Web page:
Following the issuance of the marketing order in 1955, three requests on behalf of the domestic fig growers were made to the President by the Secretary of Agriculture for a section 22 proceeding. The first was denied; the second was sent to the Tariff Commission for an investigation. The Commission found, after public hearings and consideration of all the facts, that there was no interference with the marketing order and so reported to the President with the recommendation that no restriction on imports of dried figs and fig paste be imposed. This recommendation was accepted by the President. The following year, 1957, a

similar application to the President was made and again referred to the Tariff Commission. The Commission once, more found that imports were not interfering with the marketing order and recommended that no restrictions on imports be imposed. Again the President accepted the recommendation.

Aware that the Department of Agriculture will be more inclined to see things from their standpoint than from the standpoint of the consumer, the California fig growers are now seeking, through legislation, to restrict imports of figs and fig paste without the necessity of having the issue reviewed by an intervening agency which would consider the facts objectively. Passage of this bill is not only unnecessary from the standpoint of quality control of figs imported into this country, but will saddle the taxpayer and consumer with additional costs and permit monopoly control of a deficit commodity by the domestic fig growers. The Congress has established the Tariff Commission to make investigations and recommendations to the President in matters involving imports. This effort to circumvent the orderly procedure provided by the Congress for a present expediency should be rejected as unsound in principle.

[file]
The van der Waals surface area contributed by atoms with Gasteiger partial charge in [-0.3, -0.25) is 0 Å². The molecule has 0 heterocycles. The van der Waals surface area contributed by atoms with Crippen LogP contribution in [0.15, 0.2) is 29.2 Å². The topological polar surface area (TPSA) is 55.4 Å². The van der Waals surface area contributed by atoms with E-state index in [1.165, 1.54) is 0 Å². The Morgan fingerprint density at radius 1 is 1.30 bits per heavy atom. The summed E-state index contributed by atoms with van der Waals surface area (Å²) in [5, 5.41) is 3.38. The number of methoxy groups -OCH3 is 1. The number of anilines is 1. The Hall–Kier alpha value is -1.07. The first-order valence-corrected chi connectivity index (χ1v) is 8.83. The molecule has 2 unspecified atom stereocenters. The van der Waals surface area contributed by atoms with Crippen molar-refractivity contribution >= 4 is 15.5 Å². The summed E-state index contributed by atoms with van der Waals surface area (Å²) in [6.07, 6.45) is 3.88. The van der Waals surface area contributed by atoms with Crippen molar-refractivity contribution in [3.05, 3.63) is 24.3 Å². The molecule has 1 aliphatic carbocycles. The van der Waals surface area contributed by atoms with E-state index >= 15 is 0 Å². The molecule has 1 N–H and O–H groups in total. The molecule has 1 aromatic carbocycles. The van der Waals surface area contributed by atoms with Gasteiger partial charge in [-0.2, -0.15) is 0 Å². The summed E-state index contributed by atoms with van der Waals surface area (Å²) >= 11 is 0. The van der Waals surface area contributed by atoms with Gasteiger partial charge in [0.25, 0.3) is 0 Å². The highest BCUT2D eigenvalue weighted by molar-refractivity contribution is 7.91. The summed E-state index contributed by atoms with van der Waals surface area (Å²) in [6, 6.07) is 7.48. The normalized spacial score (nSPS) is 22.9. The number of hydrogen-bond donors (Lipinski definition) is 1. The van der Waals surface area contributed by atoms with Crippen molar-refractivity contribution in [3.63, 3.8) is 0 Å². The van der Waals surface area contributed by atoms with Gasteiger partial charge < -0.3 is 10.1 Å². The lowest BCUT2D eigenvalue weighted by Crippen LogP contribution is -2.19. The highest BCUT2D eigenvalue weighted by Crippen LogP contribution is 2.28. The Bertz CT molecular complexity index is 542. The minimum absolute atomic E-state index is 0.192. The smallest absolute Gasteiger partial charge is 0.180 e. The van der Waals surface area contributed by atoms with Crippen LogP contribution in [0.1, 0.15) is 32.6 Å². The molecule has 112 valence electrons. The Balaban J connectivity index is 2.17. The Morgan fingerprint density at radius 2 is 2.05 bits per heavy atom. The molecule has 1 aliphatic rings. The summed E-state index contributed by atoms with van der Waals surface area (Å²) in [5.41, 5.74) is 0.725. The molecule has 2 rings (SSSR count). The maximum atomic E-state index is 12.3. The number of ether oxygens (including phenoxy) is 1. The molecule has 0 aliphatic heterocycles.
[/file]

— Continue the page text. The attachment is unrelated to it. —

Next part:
We respectfully urge your subcommittee not to approve the proposed amendment to section 8(e) as embodied in H. R. 7760, H. R. 11056, or in any similar bill to the extent that figs and fig paste would be brought within coverage of that section.




New York, N. Y., March 5, 1958.

Chairman, Subcommittee on Domestic Marketing, Committee on Agriculture, House of Representatives, Washington, D. C.

DEAR MR. HAGEN: Our organization is strongly opposed to H. R. 7760 by Hon. B. F. Sisk, to H. R. 7937 by Hon. D. S. Saund, and to all other bills containing provisions for transferring the task of inspecting imported agricultural commodities from the Food and Drug Administration to the Department of Agriculture. From all the reports we get, the Food and Drug Administration is doing an excellent job in inspecting agricultural commodities offered for entry into this country. For this reason, we cannot understand why this procedure should be transferred to the Department of Agriculture.